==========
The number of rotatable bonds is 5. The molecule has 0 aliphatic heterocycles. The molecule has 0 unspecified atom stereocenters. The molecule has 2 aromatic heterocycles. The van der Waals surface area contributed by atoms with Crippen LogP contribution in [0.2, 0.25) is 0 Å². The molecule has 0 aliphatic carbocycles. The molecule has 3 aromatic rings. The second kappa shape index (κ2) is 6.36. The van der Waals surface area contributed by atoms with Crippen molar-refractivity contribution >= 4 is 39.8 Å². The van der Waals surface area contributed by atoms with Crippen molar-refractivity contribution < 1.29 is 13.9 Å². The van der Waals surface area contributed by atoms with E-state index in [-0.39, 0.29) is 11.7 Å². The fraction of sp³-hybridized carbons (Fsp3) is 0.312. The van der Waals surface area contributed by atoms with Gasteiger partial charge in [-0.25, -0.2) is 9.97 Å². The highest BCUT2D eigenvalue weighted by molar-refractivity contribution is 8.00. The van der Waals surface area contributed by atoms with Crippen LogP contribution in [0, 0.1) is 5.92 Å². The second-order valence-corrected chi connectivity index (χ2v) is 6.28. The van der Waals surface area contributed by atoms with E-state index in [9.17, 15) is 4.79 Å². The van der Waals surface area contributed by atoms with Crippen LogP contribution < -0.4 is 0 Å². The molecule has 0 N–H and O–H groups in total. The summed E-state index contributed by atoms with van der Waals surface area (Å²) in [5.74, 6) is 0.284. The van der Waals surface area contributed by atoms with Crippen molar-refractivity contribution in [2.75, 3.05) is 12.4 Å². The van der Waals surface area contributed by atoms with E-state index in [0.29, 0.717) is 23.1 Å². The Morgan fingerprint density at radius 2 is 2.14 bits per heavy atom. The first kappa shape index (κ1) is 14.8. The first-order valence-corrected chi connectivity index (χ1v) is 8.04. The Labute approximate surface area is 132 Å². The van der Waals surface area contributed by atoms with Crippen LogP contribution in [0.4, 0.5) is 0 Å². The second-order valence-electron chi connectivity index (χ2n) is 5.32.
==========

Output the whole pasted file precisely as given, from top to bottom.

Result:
The number of rotatable bonds is 5. The molecule has 0 aliphatic heterocycles. The molecule has 0 unspecified atom stereocenters. The molecule has 2 aromatic heterocycles. The van der Waals surface area contributed by atoms with Crippen LogP contribution in [0.2, 0.25) is 0 Å². The molecule has 0 aliphatic carbocycles. The molecule has 3 aromatic rings. The second kappa shape index (κ2) is 6.36. The van der Waals surface area contributed by atoms with Crippen molar-refractivity contribution >= 4 is 39.8 Å². The van der Waals surface area contributed by atoms with Crippen molar-refractivity contribution < 1.29 is 13.9 Å². The van der Waals surface area contributed by atoms with E-state index in [-0.39, 0.29) is 11.7 Å². The fraction of sp³-hybridized carbons (Fsp3) is 0.312. The van der Waals surface area contributed by atoms with Gasteiger partial charge in [-0.25, -0.2) is 9.97 Å². The highest BCUT2D eigenvalue weighted by molar-refractivity contribution is 8.00. The van der Waals surface area contributed by atoms with Crippen LogP contribution in [0, 0.1) is 5.92 Å². The second-order valence-corrected chi connectivity index (χ2v) is 6.28. The van der Waals surface area contributed by atoms with E-state index in [9.17, 15) is 4.79 Å². The van der Waals surface area contributed by atoms with Crippen LogP contribution < -0.4 is 0 Å². The molecule has 0 N–H and O–H groups in total. The summed E-state index contributed by atoms with van der Waals surface area (Å²) in [5.74, 6) is 0.284. The van der Waals surface area contributed by atoms with Crippen molar-refractivity contribution in [2.75, 3.05) is 12.4 Å². The van der Waals surface area contributed by atoms with E-state index in [0.29, 0.717) is 23.1 Å². The Morgan fingerprint density at radius 2 is 2.14 bits per heavy atom. The first kappa shape index (κ1) is 14.8. The first-order valence-corrected chi connectivity index (χ1v) is 8.04. The Labute approximate surface area is 132 Å². The van der Waals surface area contributed by atoms with Crippen LogP contribution in [0.4, 0.5) is 0 Å². The second-order valence-electron chi connectivity index (χ2n) is 5.32.